Ryan Shucard, In today’s America, there’s no safe space from politics. From kneeling at NFL games to disgusting scenes at NASCAR races and snooze-fest speeches at Hollywood awards shows, Americans are pummeled with hyperbolic, intensely-partisan rhetoric even when they intentionally seek to escape it. And it’s all a result of the use and abuse of identity politics.
Like caffeine, alcohol, or drugs, identity politics has become the addiction of American politicians for some years now. Winning at the expense of fundamental principles has become everything. Abandonment of platforms and promises? Fine, as long as the party wins. Willingness to score cheap-shot on opponents? Fine, as long as a ‘W’ resides in the win column. Promise everything to everyone based on gender, race, economic status, or religion? As long as you can pass the blame for incompletion on to your opponent later.
Much of the alarming nature of this tendency is dismissed because Congress has been reduced to only a Moneyball-esque game of numbers, not persuasion. Gone are the days when speaking on the floors of Congress amounted to any measurable persuasion of votes. Modernity has weathered the procedure of Congress so much so that it has almost rendered itself incapable of conducting the people’s affairs, in any meaningful capacity, especially amid a global pandemic.
Rhetoric and cheap one-liners of utter insincerity now rule our days and the never-ending news cycles of vitriol and sensationalism reign supreme. This tendency nurtured knowingly and unknowingly by America’s major political parties, will remain America’s Kryptonite – the famed fictional substance known to weaken one of America’s most beloved superheroes, Superman, is akin to one of the many core illnesses damaging our country’s ability to live out its greatest potential and spread the most good around the globe.
Identity politics is today’s Kryptonite and it’s eroding every facet of our national wellbeing.
The solution is simply stated but arduously lived-out. Conservatives have long-rejected the invasiveness of identity politics but recently succumbed to it after staggering defeats by the likes of President Obama and now fighting the necessary battle from the onslaught of deep state actors and status quo engineers.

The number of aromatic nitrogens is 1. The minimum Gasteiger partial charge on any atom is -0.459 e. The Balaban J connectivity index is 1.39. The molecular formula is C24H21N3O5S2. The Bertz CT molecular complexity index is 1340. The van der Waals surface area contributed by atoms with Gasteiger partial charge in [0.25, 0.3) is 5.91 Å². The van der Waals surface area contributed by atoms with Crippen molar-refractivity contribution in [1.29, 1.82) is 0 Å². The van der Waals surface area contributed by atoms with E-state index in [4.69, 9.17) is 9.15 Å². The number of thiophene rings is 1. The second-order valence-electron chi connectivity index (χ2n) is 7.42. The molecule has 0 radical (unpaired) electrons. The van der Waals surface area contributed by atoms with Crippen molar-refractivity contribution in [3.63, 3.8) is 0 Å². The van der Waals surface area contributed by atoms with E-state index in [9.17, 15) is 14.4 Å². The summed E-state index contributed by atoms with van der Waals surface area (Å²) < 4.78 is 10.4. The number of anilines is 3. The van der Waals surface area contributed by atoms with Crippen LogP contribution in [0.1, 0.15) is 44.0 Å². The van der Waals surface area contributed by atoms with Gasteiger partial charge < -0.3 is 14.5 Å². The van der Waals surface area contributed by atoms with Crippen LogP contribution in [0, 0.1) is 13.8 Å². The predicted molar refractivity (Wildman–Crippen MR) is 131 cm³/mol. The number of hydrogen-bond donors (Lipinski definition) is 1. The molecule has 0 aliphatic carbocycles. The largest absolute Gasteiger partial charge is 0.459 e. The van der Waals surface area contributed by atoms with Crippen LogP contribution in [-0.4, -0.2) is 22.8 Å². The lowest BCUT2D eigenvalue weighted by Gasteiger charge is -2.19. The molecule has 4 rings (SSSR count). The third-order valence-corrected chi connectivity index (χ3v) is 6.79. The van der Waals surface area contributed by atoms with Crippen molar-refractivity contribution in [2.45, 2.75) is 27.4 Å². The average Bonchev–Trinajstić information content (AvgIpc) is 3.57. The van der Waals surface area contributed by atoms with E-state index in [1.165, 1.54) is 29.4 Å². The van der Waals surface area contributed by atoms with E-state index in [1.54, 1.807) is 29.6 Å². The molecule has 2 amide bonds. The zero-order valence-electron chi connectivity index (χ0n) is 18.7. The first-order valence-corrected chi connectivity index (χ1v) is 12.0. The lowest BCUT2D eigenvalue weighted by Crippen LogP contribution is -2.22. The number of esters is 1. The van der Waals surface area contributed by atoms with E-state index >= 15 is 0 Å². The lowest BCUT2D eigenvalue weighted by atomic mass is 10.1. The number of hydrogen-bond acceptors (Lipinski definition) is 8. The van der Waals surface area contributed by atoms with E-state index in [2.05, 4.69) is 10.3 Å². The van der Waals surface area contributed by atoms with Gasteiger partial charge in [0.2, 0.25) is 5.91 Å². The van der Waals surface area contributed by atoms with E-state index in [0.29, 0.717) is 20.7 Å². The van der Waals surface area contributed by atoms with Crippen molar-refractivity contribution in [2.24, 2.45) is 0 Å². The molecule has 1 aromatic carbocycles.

It’s not surprising that Republicans are eager to win at all costs – even if that means playing into the identity politics ruse. Election after election, Republicans have taken the higher roads and sought resolution within the inefficiencies of democracy only to realize that their attempts to play by-the-book were fruitless and exhausting.
In fighting fire with proverbial and reciprocal fire, Republicans are misguided but not lost. They now have a chance to turn the tides on the corrosive elements of identity politics and win where conservatives have always won: on the issues.
It’s not that conservative ideas don’t win the day with voters, it’s that Republican-branded issues draw the most attention out of the realm of persuasion and into the media’s frying pan.
Republicans in Congress should relentlessly rebuke identity politics by demanding that internal congressional reforms be implemented expeditiously and in favor of single-subject, germane, and budget-balanced proposals – coupled with an aggressive push to implore persuasive debate and honest voting practices.
But how to fight the ridiculous, needless and relentless onslaught of liberal academia and media wading into every facet of American life? Would it shock one to suggest that conservatives again return to the tactic of leading by example and winning on the persuasion front?
Instead of embracing the tactics that have won so-called “woke” Democrats seats in our eroded and ineffectual chambers, conservatives must recenter their messaging, and thereby the authenticity it evokes, on the values of balanced budgets, honest and thorough debates, and the ability to legitimately persuade and win congressional floor debates – not just vomit talking points and platitudes for cheap election one-liners and campaign commercials.
Conservative ideas have always been bold ways to build upon hard-earned advances in social and economic life. The record is clear. They led the fight for civil rights expansion when Democrats remained entrenched and reluctant. The likes of Jack Kemp, George W. Bush, and President Trump have implored historically Democrat voter populations to give conservative politics a try. But to succeed in winning these votes is to offer something different, something of substance, and a proven way to prosperity and security.
To embrace a modern progressive’s way of winning elections is to reinforce the perceived laziness of America’s electorate. Conservatives must reject the urge to swallow the Kryptonite of identity politics and instead run full-steam ahead toward those voters yearning for new ideas and approaches to entrenched issues – not just the flip-side regurgitation of so-called balanced media outlets.
Earning votes should still mean something in America and conservatives should honor the responsibility to hold the line and guide America back to a better, smaller, and more efficient government.